Sino-Israel trade boosted for mutually benefits

09:43, April 04, 2011      

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Israeli government has decided to spend some 28 million U.S. dollars on helping its exporters to increase their business ties with China and India.

Europe and the United States have been in the past the two top markets for Israeli exports. But as both these two are struggling to recover from the 2008 global economic crisis, many Israeli companies have turned their attention eastwards instead to keep the business going.

During a recent visit to Israel, Chinese Commerce Minister Chen Deming said that "China sees great opportunity in its cooperation with Israel," adding "the fields of cooperation have expanded considerably, from agriculture to renewable energy, bio-medicine, electronics, communications and desalination."

Sino-Israeli trade volume reached 7.65 billion U.S. dollars in 2010, nearly 150 times of the number in 1992, when the two countries established diplomatic relations.

Analysts speaking to Xinhua on Sunday said that Sino-Israel trade is mutually beneficial: Chinese companies are looking to buy Israeli technologies to continue their rapid economic development, and Israeli companies are trying to enter China's vast domestic market.


Ilan Maor, managing director of SHENG-BDO Ziv Haft, a leading business development and investment company and a member of the advisory board for that Israel-Asia Center, said that Chinese and Israeli companies are doing business in a wide range of fields.

"Chinese companies come to Israel for a few things but, first of all, purchasing," Maor told Xinhua, adding that "Israel has products that are useful in order to improve agricultural and industrial yields."

Other areas of interests include water desalination, agriculture, clean energy, and IT, according to Maor, who was in Shanghai when he spoke to Xinhua. He, by giving an example, said that the company he was working with at the moment has developed a technology that allows a farm to produce more milk without buying more cows.

"Israel has very advanced technology in various sectors, and China is growing very fast," Maor said. "Therefore, they need a lot of technologies, and Israel is a leading source of new technologies."

When it comes to Israeli companies, Maor said that first of all they are looking to enter China's domestic market, which he described as "amazing."

He added that, while in the past Israeli companies that came to China were looking for a place where they could produce their products at cheap prices, the trend today is changing. Israeli firms are now looking for Chinese partners, both those that can provide funding for a global expansion but also technology partners for continued development.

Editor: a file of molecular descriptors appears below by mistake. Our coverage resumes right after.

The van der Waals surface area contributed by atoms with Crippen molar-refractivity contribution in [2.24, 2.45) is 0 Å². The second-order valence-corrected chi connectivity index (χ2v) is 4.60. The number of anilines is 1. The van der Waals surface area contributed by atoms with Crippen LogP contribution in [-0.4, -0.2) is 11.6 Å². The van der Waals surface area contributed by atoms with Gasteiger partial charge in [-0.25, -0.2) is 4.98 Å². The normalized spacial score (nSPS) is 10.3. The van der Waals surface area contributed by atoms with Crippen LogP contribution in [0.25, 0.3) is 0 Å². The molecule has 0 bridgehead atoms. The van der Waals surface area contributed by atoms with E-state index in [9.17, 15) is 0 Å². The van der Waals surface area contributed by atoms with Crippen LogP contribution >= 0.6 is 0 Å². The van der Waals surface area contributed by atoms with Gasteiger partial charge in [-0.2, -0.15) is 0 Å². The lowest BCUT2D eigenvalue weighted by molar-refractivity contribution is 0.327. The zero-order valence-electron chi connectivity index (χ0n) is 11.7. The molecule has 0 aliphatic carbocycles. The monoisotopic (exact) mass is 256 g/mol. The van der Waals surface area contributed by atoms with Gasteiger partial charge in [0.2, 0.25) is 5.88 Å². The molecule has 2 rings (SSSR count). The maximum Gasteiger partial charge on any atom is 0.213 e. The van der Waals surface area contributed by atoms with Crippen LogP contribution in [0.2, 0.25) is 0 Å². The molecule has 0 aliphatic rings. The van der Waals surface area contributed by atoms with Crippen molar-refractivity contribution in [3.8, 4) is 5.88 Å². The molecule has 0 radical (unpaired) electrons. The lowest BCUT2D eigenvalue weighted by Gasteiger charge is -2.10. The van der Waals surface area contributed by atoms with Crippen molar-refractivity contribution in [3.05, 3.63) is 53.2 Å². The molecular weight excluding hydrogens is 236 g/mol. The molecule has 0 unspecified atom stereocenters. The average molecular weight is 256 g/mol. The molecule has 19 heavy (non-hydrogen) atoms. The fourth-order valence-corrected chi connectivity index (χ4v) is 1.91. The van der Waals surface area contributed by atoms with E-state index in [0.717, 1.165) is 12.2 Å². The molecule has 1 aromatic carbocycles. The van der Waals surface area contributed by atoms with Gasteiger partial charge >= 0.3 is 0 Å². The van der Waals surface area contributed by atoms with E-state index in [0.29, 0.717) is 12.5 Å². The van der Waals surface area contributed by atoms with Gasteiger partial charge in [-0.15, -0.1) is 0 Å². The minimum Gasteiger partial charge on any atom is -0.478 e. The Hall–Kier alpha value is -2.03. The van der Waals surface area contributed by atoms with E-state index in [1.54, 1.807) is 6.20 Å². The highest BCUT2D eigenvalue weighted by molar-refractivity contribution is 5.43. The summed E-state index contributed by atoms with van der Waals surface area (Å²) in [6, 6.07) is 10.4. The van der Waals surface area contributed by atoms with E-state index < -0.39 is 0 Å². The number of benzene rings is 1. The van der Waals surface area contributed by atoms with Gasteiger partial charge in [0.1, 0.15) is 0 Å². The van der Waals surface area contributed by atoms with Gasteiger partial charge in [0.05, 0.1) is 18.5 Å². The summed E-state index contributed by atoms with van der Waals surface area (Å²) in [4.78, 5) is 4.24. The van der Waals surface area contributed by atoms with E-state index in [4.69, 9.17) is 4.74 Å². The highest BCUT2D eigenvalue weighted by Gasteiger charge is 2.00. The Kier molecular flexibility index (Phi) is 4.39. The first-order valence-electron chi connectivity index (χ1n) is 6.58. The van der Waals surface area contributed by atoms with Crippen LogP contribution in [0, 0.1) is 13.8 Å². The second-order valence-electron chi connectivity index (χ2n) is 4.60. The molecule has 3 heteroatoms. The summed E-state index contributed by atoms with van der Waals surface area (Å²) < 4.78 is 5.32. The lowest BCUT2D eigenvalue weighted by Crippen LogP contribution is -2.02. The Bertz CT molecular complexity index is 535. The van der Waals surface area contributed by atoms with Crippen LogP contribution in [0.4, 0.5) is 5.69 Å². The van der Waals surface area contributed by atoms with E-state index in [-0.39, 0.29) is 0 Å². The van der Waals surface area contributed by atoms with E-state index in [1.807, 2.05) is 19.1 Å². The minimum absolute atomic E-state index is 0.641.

Israeli analysts are of the opinion that China is also interested in Israeli military technology. However, since much of it is developed either in cooperation with American firms or with funding from the United States, Israel is very cautious in what it can export in this field in order not to act against its understandings with the U.S. regarding military export to China.

Israel is very "strict" in its defense exports to China, and " will not dare to jeopardize its relations with the U.S., on which it depends so heavily," said Dr. Yoram Evron from the Department of Asian Studies at the University of Haifa.


Evron believes that Israel is unsatisfied with the growing trade deficit with China, and apparently is frustrated by, and even concerned about, its "failure" so far to penetrate to the Chinese market.

He noted that Israel has launched several national programs that are aimed at this goal, but none of them has brought the expected results.

"As for Israeli companies, many of them consider the Chinese market as too risky due to allegedly Intellectual Property Rights violations, communication problems, and business cultural gaps," Evron told Xinhua, adding that "therefore prefer not to operate there, or to do it in relatively small scale."

Evron said that Sino-Israel trade relations are first and foremost characterized by their rapid rise over the last decade from around 1 billion U.S. dollars in 2000 to over 4.5 billion dollars in 2009.

The recent-announced funding program is considered as part of a long-term strategy of the Israeli government to assists local companies enter the Chinese and Indian market.

"The Israeli government has made an evaluation on where they believe Israel's economic future lays," said Ornit Avidar, a partner at China-Israel Venture Capital Fund.

"Once they decided that it lays in China and India, they said we are going to put out money where our mouth is," he added.

According to Avidar, the Israeli government has set up several task forces, one of which Avidar is severing, to specify how the government can help, including getting over cultural differences and assistance with establishing the initial contacts.

"To be able to compete in the Chinese market, you need a lot of funding and this is where the Israeli government picked up the glove and said we understand and we are willing to finance," Avidar told Xinhua.

Source: Xinhua

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